Lost Wisdom of the Ancients or failure on our part?

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posted on Jun, 14 2013 @ 11:46 AM
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I began writing this thread with a completely different premise than what it has turned out to be....


I was recently in a heated debate with my son who is presently studying Chemistry, Material science and who has a strong understanding of Quantum and Particle physics. While discussing {Arguing} the finer points of contention a thought occurred to me which began another avenue of interest which I'll try to convey and share with you here today.

No this wont be a long read but hopefully one which will spur interest and an interesting topic to discuss/debate. So once more out of the box we go.

Man is NOT presently the most sophisticated he has ever been, not by a long shot. Oh, sure, we have plenty of high-tech modern electronics and a better understanding of the Micro, Macro and even of the Multi but in the end what have we really obtained?

Better ways of polluting ourselves and our environment?

How about storing and retrieving knowledge/data?

I'd be willing to challenge those who believe we are the end all be all to take their most modern sophisticated hand held device and I'll take an already 5,000 year old Sumerian tablet and we both bury them in the desert sand for another 5,000 years. Which do you believe would fair better?

How about simply trying to convey an understanding or a concept to another future group who may not know our language or points of reference? How do we project our knowledge?

I'll be presenting several examples of the Ancients doing just that. These are not directly related to one another but they do give fine example of what I'm talking about. Here we see ancient people conveying what they knew and preserving them in a manner that we here in the 21st century marvel at. We marvel not just at what they knew but how simply and efficiently they were able to pass forward to us their knowledge and understanding of the world around them.

Sumerian Star Chart 3300BC




Sumerian "planisphere" or star map was recovered in Iraq in the late 19th Century from an underground library of Ashurbanipal in Nineveh (650BC) It was thought to be an Assyrian tablet, computer analysis has supposedly matched it with the sky above Mesopotamia at or about 3300BC which may prove it to be of a much more ancient Sumerian origin. The tablet is an "Astrolabe" {Possibly the earliest example of what is known as a astronomical instrument}

Unfortunately considerable parts of the planisphere are missing I've read as high as 40%. Apparently believed to be the result of the damage which may have been the result of the sacking of Nineveh. It's still being studied by modern scholars, the planisphere provides tangible evidence of just how sophisticated Sumerian astronomy was..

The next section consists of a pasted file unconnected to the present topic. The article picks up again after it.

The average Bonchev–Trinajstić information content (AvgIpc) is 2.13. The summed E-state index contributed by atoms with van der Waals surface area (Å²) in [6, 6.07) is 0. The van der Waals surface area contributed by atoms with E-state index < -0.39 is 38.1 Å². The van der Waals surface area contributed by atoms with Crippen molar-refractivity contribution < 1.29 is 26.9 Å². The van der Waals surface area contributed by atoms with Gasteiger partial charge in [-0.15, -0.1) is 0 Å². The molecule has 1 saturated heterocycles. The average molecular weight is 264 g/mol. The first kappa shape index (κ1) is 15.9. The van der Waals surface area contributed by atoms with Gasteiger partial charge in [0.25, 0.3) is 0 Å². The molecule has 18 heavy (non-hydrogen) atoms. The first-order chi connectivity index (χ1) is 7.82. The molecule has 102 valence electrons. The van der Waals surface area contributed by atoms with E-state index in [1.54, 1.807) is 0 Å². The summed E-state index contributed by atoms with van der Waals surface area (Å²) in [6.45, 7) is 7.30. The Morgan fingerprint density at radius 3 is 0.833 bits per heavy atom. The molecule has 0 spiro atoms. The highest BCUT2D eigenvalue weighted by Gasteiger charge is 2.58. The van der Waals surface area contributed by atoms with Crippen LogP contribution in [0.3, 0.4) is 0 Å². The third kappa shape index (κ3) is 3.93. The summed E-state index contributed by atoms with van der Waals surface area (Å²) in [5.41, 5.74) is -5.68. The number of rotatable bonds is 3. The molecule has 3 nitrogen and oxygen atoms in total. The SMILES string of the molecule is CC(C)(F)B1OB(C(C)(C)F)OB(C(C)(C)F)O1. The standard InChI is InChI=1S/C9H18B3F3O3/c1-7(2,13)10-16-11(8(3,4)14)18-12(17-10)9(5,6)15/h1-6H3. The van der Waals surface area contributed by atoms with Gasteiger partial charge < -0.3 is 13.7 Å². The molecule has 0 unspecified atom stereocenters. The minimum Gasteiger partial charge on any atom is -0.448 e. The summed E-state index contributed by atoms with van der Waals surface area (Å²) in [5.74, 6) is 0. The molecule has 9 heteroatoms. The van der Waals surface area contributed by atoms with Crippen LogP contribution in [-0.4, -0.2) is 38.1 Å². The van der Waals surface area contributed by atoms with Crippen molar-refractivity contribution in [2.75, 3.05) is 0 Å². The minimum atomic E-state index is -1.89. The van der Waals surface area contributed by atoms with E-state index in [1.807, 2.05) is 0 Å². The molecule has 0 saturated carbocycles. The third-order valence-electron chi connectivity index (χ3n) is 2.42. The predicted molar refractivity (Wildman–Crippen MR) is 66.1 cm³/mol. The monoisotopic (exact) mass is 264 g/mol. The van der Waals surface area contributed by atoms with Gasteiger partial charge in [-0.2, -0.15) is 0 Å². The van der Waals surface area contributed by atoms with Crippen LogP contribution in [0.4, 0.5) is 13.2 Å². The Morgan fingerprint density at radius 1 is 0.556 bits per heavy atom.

I think the Sumerians really had their act together at one time and we -Modern man- should be humbled by their accomplishments.




Moving along.

Here is an an example of a simple computing device which does not need to be powered nor programmed. Once made it will function presently as it once did back when there were no hand held powered devices doing the work for us. I'm reminded of the old NASA nerd in his thick rimmed glasses and short sleeved shirt using his slide rule for some odd reason.


Ancient Minoan-era 'computer'


Researcher cites ancient Minoan-era 'computer'

(ANA-MPA) -- The Minoan civilisation on pre-Classical Crete discovered the first rudimentary analog computer in mankind's history, according to researcher Minas Tsikritsis, an academic who specialises in ancient Aegean writing systems.

Tsikritsis, who also hails from Crete -- where the Bronze Age Minoan civilization flourished from approximately 2700 BC to 1500 century BC -- maintains that the Minoan Age object discovered in 1898 in Paleokastro site, in the Sitia district of western Crete, preceded the heralded "Antikythera Mechanism" by 1,400 years, and was the first analog and "portable computer" in history.

"While searching in the Archaeological Museum of Iraklion for Minoan Age findings with astronomical images on them we came across a stone-made matrix unearthed in the region of Paleokastro, Sitia. In the past, archaeologists had expressed the view that the carved symbols on its surface are related with the Sun and the Moon,"



Finally, I'll include this geoglyph as well. It has been posted several times here at ATS before and it's true meaning is still a bit of a mystery. Now is this a failure on their part to convey what they wanted us to know or is it (as I suspect) a failure on our part understating it's true meaning and context?

You decide.

Enigma of the Sun-Star and Cross (Mandala)

Link: Larger image

Enigma of the Sun-Star and Cross (Mandala)

Stretching across the Nazca plains like a giant map or blueprint left by ancient astronauts, lie the famous Nazca Lines of Peru. Peru is associated with the Inca Civilization.

The Nazca Lines are an engima. No one has proof who built them or why. Since their discovery, the Nazca Lines have inspired fantastic explanations from ancient gods, a landing strip for returning aliens, a celestial calendar created by the ancient Nazca civilization — putting the creation of the lines between 200 BC and 600 AD, used for rituals probably related to astronomy, to confirm the ayllus or clans who made up the population and to determine through ritual their economic functions held up by reciprocity and redistribution, or a map of underground water supplies.



In the end we really haven't advanced all that much when it comes to conveying knowledge. Oh, sure, we use different materials and attempt to be a bit more sophisticated in our approach but in the end it's all about keeping it simple.